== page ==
clock menu more-arrow no yes mobile

Filed under:

On women’s-only PPVs and dual-branded shows...

WWE is making a mistake switching to dual-branded PPVs, and the recent call for a women’s-only PPV only highlights the problems at hand...

@WWE

Dave Meltzer had a strange take on the idea of a women’s-only pay-per-view (PPV). He said if you replace the word “women” with “black” you’d realize how offensive the idea is.

I disagree with the premise of his argument.

First of all, the issue for a women’s-only PPV picked up steam in earnest around (before, during and after) the Greatest Royal Rumble event. The idea of a wrestling show where women were not allowed to compete (nor even be seen without a public apology to the very fans who apparently cheered when Carmella appeared on the titantron) was seen as grossly hypocritical while the company is in the midst of a heavy push for women’s wrestling legitimacy.

But while much of the talk about a women’s-only show blew up around this time, the idea has been around a lot longer.

This article, in fact, has been sitting in an early draft status since January, long before I ever heard about a male-only PPV coming in the spring. A lot of fans have had this thought, not in a social justice sort of way but just as one of many ideas to help spotlight the various divisions in the WWE roster, who might easily become overlooked with so many talented performers.

A women’s only PPV is not comparable to a “blacks-only” PPV, as Meltzer tried to argue, anymore than a tag-team only show would be. The fact is the women’s division—while they have more emphasis on them now than they did five years ago—still only gets a sliver of the airtime that the other divisions on the show get.

The WWE currently has, arguably, the most talent-rich roster they’ve ever had, and there’s only so much airtime to go around to spotlight all of them. To combat this, WWE has implemented a “more=better” philosophy to how they lay out their shows. Instead of two events each month, each running three hours and each focused on a particular brand, we get a single PPV event each month that runs nearly four hours (not counting preshow ballyhoo) but tries to horn both brands into one event.

And why do this? Why switch to a dual-branded PPV format? Because attendance was suffering on the single-branded PPV shows. So WWE, instead of improving the product and producing something fans should want to go see, instead take the lazy approach of just combining the best of both brands into one, at the expense of the lesser stuff that needs work and time to grow.

Speaking of that, guess who wasn’t on the Backlash PPV?

Asuka.

The woman who had been undefeated for years sat on the sidelines on the first (female-tolerant) PPV after her first loss. And the reason is not because she’s hurt or because of backstage heat. It’s simply because there wasn’t room for more than two women’s matches on the card (one for each brand).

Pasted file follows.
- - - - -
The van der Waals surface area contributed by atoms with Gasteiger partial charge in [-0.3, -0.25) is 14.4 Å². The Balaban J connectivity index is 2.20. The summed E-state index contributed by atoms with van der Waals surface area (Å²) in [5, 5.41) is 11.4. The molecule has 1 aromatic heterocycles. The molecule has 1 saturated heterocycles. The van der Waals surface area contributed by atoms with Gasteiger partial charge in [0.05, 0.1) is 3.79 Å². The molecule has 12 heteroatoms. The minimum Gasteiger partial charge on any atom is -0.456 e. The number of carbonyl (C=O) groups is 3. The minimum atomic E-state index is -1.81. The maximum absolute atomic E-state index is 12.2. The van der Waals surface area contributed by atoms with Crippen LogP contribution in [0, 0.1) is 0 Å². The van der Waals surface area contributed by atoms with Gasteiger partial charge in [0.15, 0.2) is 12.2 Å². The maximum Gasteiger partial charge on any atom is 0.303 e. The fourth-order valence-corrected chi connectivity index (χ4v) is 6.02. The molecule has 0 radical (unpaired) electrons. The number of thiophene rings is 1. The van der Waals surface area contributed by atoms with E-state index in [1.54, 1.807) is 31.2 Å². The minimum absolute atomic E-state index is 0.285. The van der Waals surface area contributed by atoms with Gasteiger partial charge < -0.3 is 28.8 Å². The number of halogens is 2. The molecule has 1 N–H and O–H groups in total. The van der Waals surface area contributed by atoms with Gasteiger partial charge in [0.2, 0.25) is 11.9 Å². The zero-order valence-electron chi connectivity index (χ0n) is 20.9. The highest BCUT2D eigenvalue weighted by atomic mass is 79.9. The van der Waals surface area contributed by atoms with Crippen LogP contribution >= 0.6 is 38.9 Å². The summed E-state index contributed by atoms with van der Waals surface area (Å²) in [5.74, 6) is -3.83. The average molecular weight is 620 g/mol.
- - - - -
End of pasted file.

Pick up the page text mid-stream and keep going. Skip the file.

A decade ago, when the old brand-split finally consolidated their PPVs, it was a smart move because there just wasn’t enough elite talent on both brands to justify the move anymore. There was also the issue of paying $60 sometimes twice a month to watch half of an already-thin roster during an era where fan enthusiasm and mainstream appeal was greatly diminished (especially post-Benoit).

Neither problem exists anymore. Today there is too much talent to have only one PPV event each month, especially when a handful of guys/gals are going to be featured every month, guaranteed; it’s not like we’ll get a month with Asuka but not a month with Roman Reigns.

And special event shows on a $9.99/month network are not only cost-advantageous for fans, but they provide a critical resource to the WWE, namely: Stuff worth watching.

Seriously, if they want me to pay $10 a month, every month, and never cancel my subscription like every April-July, and September-December then they should have more new wrestling content each month, not less.

Thus, born out of WWE’s abundance of talent, the frustrations of the fans with WWE’s laziness, and WWE’s maligned “more=better” approach to their live shows, we have a call for a woman’s only PPV.

Is there an arena anywhere that would sell out for it? Probably not, but WWE PPVs rarely sell out anyway. Can they at least sell 60% of an arena? Sure.

It’s not about gender, per say (okay, it’s at most 40% about gender), it’s about giving talent the opportunity to shine. And it doesn’t have to be restricted to women; I’ve been waiting and waiting for a King of the Ring network special, too, and a Halloween Havoc comeback as long as we’re talking about it...

What say you, Cagesiders?

Would you be in favor of a women’s-only PPV, even if it was just a once-a-year event? Any other division-specific or special event shows you’d like to see on the Network? Something to lighten the load off the 4 hour monthly shows and spread the spotlight around the company’s massive roster a little more tolerably?

Let us know your thoughts in the comments below.

Sign up for the newsletter Sign up for the Cageside Seats Daily Roundup newsletter!

A daily roundup of all your pro wrestling news from Cageside Seats